Writer and wine columnist John Schreiner is Canada's most prolific author of books on wine.
Monday, May 3, 2021
Four Shadows releases for spring 2021
Photo: Wilbert and Joka Borren
When wine touring returns to normal, consumers can pack in several good wineries with little driving by spending a day on Upper Bench Road at the edge of Penticton.
Four Shadows Vineyard & Winery anchors the south end of the road. Proceeding north, one would stop at Upper Bench Winery, Roche Wines and Da Silva Vineyards. And then Three Sisters Winery and Township 7 Vineyards are just around the corner.
To me, this has always been one of the appeals of the Okanagan. There are a lot of wineries packed into a small area. And the wines are invariably appealing.
I will not give you the full tour in this blog. I will introduce you just for Four Shadows, For background on the winery, here is an except from the Okanagan Wine Tour Guide. The 510-page book was released for $25 at the end of April, 2020. The pandemic forced me and co-author Luke Whittall to cancel planned book launch events.
Wilbert and Joka Borren, both immigrants from the Netherlands, are nothing if not industrious. Wilbert was a 20-year-old graduate of an agriculture college when he arrived to work on an Alberta dairy farm. He met Joka in 1990, shortly after she arrived in Canada. In 1993, after the couple married, Wilbert concluded that the rising cost of milk quotas prevented him from realizing a dream of his own dairy. So he bought a hog farm near Lacombe, Alberta. “It took some persuading,” Joka admits.
When they tired of hogs and hard winters, they moved to the Okanagan in 2011, now with four sons, to become grape growers. They bought the bankrupt Mistral Estate Winery and its 4.9 hectares (12 acres) of neglected vineyard on the eastern edge of Penticton. Wilbert made up for his lack of experience by engaging viticultural consultant Graham O’Rourke, co-owner of nearby Tightrope Winery. “I am a farmer,” Wilbert says. “Stepping into the wine business is a new game.”
Within a few years, Graham suggested that Wilbert did not need help anymore. Four Shadows Vineyard—a name inspired by the four Borren sons—was selling quality fruit to such top-flight wineries as Foxtrot Vineyards and Synchromesh Wines. “It was never our intention to start a winery,” Wilbert says. “But then we were selling grapes [to wineries] that were all making good wines. People started to ask why we were not making our own wine.” Once again, they overcame winemaking inexperience by turning to consultants. Tightrope’s Lyndsay O’Rourke made the Four Shadows wines in 2017, and Pascal Madevon, formerly the Osoyoos Larose winemaker, took over in 2018.
The former Mistral tasting room, empty nearly a decade, was professionally renovated: one of their sons is a carpenter, while another, a welder, fashioned the winery’s unique steel signage. Four Shadows opened in May 2019 with five wines, well made and well priced. Cautiously, the vineyard continues to sell some grapes to other wineries. “We are starting small so we can just ease into it,” Joka says. “And we can expand if it goes well.”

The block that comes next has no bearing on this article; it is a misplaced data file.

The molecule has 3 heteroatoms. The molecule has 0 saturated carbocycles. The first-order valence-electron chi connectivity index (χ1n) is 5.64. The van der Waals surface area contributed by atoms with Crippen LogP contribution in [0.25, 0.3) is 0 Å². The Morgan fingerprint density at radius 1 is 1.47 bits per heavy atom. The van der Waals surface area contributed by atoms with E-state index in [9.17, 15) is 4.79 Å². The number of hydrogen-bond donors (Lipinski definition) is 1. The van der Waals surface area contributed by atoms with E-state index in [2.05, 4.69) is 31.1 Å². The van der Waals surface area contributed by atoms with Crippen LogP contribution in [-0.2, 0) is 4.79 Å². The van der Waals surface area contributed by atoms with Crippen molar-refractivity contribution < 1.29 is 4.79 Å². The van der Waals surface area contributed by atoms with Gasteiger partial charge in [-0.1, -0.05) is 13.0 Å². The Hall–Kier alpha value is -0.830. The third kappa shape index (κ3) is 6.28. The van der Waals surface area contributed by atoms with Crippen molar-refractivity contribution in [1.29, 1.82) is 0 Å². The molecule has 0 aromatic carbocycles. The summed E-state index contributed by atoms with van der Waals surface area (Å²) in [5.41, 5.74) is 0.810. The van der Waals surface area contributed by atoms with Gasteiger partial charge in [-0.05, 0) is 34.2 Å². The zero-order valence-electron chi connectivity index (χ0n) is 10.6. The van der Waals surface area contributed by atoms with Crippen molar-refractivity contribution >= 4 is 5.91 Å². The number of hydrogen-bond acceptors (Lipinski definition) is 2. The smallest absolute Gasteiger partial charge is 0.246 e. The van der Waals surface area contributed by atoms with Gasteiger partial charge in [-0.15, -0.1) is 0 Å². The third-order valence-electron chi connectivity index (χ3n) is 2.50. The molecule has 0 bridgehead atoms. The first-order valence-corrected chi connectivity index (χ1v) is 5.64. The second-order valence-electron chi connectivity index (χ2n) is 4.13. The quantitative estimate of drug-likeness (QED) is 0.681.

Here are notes on the wines.
Four Shadows Riesling Dry 2020 ($23.99). The wine begins with aromas of guava. On the palate, there are flavours of green apple and lime. Bright acidity leaves a fresh, tangy finish. Another six to 12 months of bottle age will allow the wine to unlock more of the tropical flavours. 90.
Four Shadows Riesling Classic 2020 ($22.99). A little residual sugar balanced with fresh acidity accentuates the intensity of the stone fruit aromas and citrus and tropical flavours. There is an impression of fullness on the palate; yet the acidity leads to a refreshing finish. 91.
Four Shadows Sparkling Riesling 2020 ($24.99). The rush of bubbles give this wine a creamy texture. The offsetting natural acidity gives it a crisp finish, with notes of citrus and green apple. 90.
Four Shadows Chardonnay 2019 ($23 for 113 cases). This wine was fermented 40% in second year French oak and 40% in stainless steel. Aromas of apple and melon mingle very subtly with oak. The aromas are echoed on the palate. 89.
Four Shadows Rosé 2020 ($21.99). The blend is Pinot Noir and Merlot. The rose petal hue is appealing. It has aromas and flavours of strawberry and cherry. The touch of residual sweetness adds to the refreshing finish. 90.
Four Shadows Pinot Noir 2018 ($28 for 275 cases). This wine was aged for 10 months in French oak (20% new). It has aromas and flavours of cherry mingled with hints of mocha and vanilla. The wine’s silky finish gives it a feminine elegance. 91.
Four Shadows Merlot 2018 ($26 for 530 cases). The wine was aged 10 months in French oak barrels (30% new). The wine begins with appealing aromas of cassis and blueberry jam. On the palate, there are flavours of black currant, figs and plum mingled with spice on the finish. The flavours linger on the palate. 91.